Sun 17 - Tue 19 January 2016 St. Petersburg, Florida, United States
co-located with POPL 2016

Speaker: Thomas Reps, University of Wisconsin and GrammaTech, Inc.

Title: Automating Abstract Interpretation

Abstract: Abstract interpretation has a reputation of being a kind of “blackart,” and consequently difficult to work with. The talk will describe a twenty-year quest to address this issue by raising the level of automation in abstract interpretation.

Speaker: Peter Müller, ETH Zurich

Title: Viper - A Verification Infrastructure for Permission-based Reasoning

Abstract: The automation of verification techniques based on first-order logic specifications has benefited greatly from verification infrastructures such as Boogie and Why. These offer an intermediate language that can express diverse language features and verification techniques, as well as back-end tools such as verification condition generators.

However, these infrastructures are not ideal for verification techniques based on separation logic and other permission logics, because they do not provide direct support for permissions and because existing tools for these logics often prefer symbolic execution over verification condition generation. Consequently, tool support for these logics is typically developed independently for each technique, dramatically increasing the burden of developing automatic tools for permission-based verification.

In this talk, we present a verification infrastructure whose intermediate language supports an expressive permission model natively. We provide tool support, including two back-end verifiers – one based on symbolic execution and one on verification condition generation – and a specification inference tool based on abstract interpretation. Various existing verification techniques can be implemented via this infrastructure, alleviating much of the burden of building permission-based verifiers, and allowing the developers of higher-level techniques to focus their efforts at the appropriate level of abstraction.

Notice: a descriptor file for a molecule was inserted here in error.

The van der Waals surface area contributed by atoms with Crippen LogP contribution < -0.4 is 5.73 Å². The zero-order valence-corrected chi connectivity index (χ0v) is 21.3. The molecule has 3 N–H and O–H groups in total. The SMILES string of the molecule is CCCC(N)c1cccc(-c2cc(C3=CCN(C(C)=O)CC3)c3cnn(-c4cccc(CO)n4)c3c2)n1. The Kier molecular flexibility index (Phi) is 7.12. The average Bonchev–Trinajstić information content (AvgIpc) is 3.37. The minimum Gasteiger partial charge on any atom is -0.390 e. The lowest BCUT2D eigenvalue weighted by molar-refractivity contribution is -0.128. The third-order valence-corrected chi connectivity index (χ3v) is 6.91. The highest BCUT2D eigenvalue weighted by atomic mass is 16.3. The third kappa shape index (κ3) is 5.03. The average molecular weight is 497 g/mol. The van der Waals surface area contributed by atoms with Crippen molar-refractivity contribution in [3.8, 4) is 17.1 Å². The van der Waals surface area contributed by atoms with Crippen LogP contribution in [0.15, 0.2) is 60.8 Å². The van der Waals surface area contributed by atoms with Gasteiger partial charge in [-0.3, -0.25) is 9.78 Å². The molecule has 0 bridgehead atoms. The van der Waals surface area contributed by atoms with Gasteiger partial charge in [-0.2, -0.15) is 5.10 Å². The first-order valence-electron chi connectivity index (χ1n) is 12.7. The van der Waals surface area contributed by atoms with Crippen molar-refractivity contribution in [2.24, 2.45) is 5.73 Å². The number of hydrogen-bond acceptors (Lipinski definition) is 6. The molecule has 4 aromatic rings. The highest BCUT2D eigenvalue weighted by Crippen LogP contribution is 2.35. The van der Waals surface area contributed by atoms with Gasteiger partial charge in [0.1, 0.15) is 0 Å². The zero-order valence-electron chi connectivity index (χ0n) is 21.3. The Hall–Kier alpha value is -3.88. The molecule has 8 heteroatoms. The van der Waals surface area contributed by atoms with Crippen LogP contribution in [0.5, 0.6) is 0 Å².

Speaker: Bryan Parno, Microsoft Research

Title: Ironclad - Full Verification of Complex Systems

Abstract: The Ironclad project at Microsoft Research is using a set of new and modified tools based on automated theorem proving to build Ironclad services. An Ironclad service guarantees to remote parties that every CPU instruction the service executes adheres to a high-level specification, convincing clients that the service will be worthy of their trust. To provide such end-to-end guarantees, we built a full stack of verified software. That software includes a verified kernel; verified drivers; verified system and cryptography libraries including SHA, HMAC, and RSA; and four Ironclad Apps. As a concrete example, our Ironclad database provably provides differential privacy to its data contributors. In other words, if a client encrypts her personal data with the database’s public key, then it can only be decrypted by software that guarantees, down to the assembly level, that it preserves differential privacy when releasing aggregate statistics about the data.

We’ve also recently expanded the scope of our verification efforts to distributed systems, which are notorious for harboring subtle bugs. We have developed IronFleet, a methodology for building practical and provably correct distributed systems. We demonstrated the methodology on a complex implementation of a Paxos-based replicated state machine library and a lease-based sharded key-value store. We proved that each obeys a concise safety specification, as well as desirable liveness requirements. Each implementation achieves performance competitive with a reference system.

In this talk, we describe our methodology, formal results, and lessons we learned from building large stacks of verified systems software. In pushing automated verification tools to new scales (over 70K lines of code and proof so far), our team has both benefited from automated verification techniques and uncovered new challenges in using them.

By continuing to push verification tools to larger and more complex systems, Ironclad ultimately aims to raise the standard for security- and reliability-critical systems from “tested” to “correct”.